Gene Webster Jr. makes a mark on the Native golf circuit


SAN BERNARDINO, Calif. - The sport of golf has become vastly popular in Indian country and one name that stands out as a leader in Native youth golf is Gene Webster Jr. The 18-year-old college freshman of Navajo and Ojibwe descent has already earned himself a reputation as a talented golfer following the path to professional golf.

Webster has won 1st place in the Native American Junior Golf Tournament three times - in 2003, 2004 and 2005 - and he took home the gold medal in golf at last summer's North American Indigenous Games in Colorado.

Throughout his high school career, Webster also placed high in countless competitions throughout California, which helped to put him on the college scouting radar. He was offered a full scholarship to California State University San Bernardino where he now attends and competes on the men's golf team.

Webster picked up the sport in an unusual way, and it was love at first swing. At the age of nine, he watched Tiger Woods win the 1997 Masters Tournament and felt inspired by the career of a fellow minority.

''After I saw that I kind of got an itch for golf,'' Webster said.

His brother's girlfriend's mother happened to have a spare set of ladies' golf clubs hanging around in the garage that she let Webster use, and by his own determination he began to play.

A golf club near his San Bernardino home offered Saturday morning golf clinics for kids. At his request and persistence, Webster's parents dropped him off at the club every Saturday at 10 a.m. and picked him back up at 1 p.m. The cost of the clinic was $10; the club's professional golfer gave lessons, and each child or teen was given a bucket of golf balls.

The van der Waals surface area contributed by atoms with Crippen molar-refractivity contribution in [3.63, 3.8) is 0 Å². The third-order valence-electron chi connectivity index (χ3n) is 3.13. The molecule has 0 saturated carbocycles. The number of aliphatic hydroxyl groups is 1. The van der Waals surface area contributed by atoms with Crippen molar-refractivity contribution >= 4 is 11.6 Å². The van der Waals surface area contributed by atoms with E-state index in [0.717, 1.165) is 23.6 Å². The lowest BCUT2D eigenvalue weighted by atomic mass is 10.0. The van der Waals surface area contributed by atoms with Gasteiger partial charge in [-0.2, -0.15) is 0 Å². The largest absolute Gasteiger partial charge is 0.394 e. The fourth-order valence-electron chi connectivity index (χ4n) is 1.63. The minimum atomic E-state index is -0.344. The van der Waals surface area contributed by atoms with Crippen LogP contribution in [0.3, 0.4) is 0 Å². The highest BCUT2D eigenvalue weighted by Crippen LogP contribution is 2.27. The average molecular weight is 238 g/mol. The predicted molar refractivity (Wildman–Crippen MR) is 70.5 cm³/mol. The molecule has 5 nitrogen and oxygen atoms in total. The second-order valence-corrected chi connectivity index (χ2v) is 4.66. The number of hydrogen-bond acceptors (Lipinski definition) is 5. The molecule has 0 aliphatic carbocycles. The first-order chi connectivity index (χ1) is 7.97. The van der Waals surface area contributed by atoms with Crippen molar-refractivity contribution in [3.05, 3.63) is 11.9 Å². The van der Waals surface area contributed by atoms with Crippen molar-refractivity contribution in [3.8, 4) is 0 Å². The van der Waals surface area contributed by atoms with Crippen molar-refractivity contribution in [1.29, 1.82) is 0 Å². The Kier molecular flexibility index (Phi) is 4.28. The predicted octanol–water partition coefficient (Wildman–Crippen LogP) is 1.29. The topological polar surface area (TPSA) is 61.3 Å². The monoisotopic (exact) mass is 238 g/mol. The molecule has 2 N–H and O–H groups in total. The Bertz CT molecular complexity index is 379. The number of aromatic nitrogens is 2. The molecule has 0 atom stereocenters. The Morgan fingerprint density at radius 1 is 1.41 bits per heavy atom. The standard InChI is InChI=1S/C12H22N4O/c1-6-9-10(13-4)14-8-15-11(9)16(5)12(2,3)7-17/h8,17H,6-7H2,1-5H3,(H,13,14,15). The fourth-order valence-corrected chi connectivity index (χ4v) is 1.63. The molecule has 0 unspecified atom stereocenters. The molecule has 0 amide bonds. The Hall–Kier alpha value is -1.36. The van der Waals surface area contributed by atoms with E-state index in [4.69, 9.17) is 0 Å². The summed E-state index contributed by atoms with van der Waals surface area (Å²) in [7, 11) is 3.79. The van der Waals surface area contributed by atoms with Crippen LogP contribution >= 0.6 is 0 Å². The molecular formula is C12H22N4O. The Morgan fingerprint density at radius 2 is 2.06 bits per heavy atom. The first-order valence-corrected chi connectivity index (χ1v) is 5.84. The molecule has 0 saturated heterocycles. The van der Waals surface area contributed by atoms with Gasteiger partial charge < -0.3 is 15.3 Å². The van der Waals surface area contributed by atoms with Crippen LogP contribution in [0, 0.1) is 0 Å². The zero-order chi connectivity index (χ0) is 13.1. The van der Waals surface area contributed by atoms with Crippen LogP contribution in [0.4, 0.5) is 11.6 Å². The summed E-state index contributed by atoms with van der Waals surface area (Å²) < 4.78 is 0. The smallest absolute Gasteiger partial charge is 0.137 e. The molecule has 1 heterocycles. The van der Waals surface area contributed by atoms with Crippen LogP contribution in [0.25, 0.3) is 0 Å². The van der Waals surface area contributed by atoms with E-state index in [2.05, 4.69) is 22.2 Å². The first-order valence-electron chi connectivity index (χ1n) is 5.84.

Webster didn't know anyone else at the club, and none of his friends nor anyone in his family played golf, but something about Tiger Woods' win got him interested in the sport.

''That's all I really did,'' Webster said. ''If I wasn't in school I was on the golf club or baseball field.''

Just a couple of years after he picked up his first golf club - right before entering high school - Webster competed in his first tournament.

''I was nervous,'' he said. ''I had no idea what to do. I think I shot an 83. I didn't win though.''

It may have been his first loss, but nothing was going to derail Webster's plans to pursue golf. Just one year later he was unbeatable.

After placing 10th among high school golfers in the San Bernardino region during his freshman year of high school, Webster stepped up his game and came back to win 1st place in the school league the following year and for the next two years as well. He was the first to win three years in a row in his high school.

While competing with his high school team, Webster was also busy traveling the country with his parents and little brother to various golf tournaments, gaining experience and proving that he was serious about the sport.

''My parents were probably wondering where I got it from, since no one else in my family golfs,'' Webster said.

Back home, Webster joined two youth golf tours - the Junior Amateur Golf Scholars and the International Junior Golf Tour. Both tours showed him what competition was out there and what he needed to continue on with the sport.

Though there aren't many Native golfers around him,

Webster has his mind set on being one of the first to go pro. He hopes to join the PGA Tour sometime in the future.

''That's my ultimate dream,'' he said.

Webster said his two role models have been Notah Begay III and Tiger Woods. Both, said Webster, stand out to him as being minorities who've succeeded in golf.

While he continues working towards becoming a professional golfer, Webster has the love of the sport to keep him grounded.

''I just love the value that it holds,'' he said. ''I love the challenge. It's just a game that you can never really master.''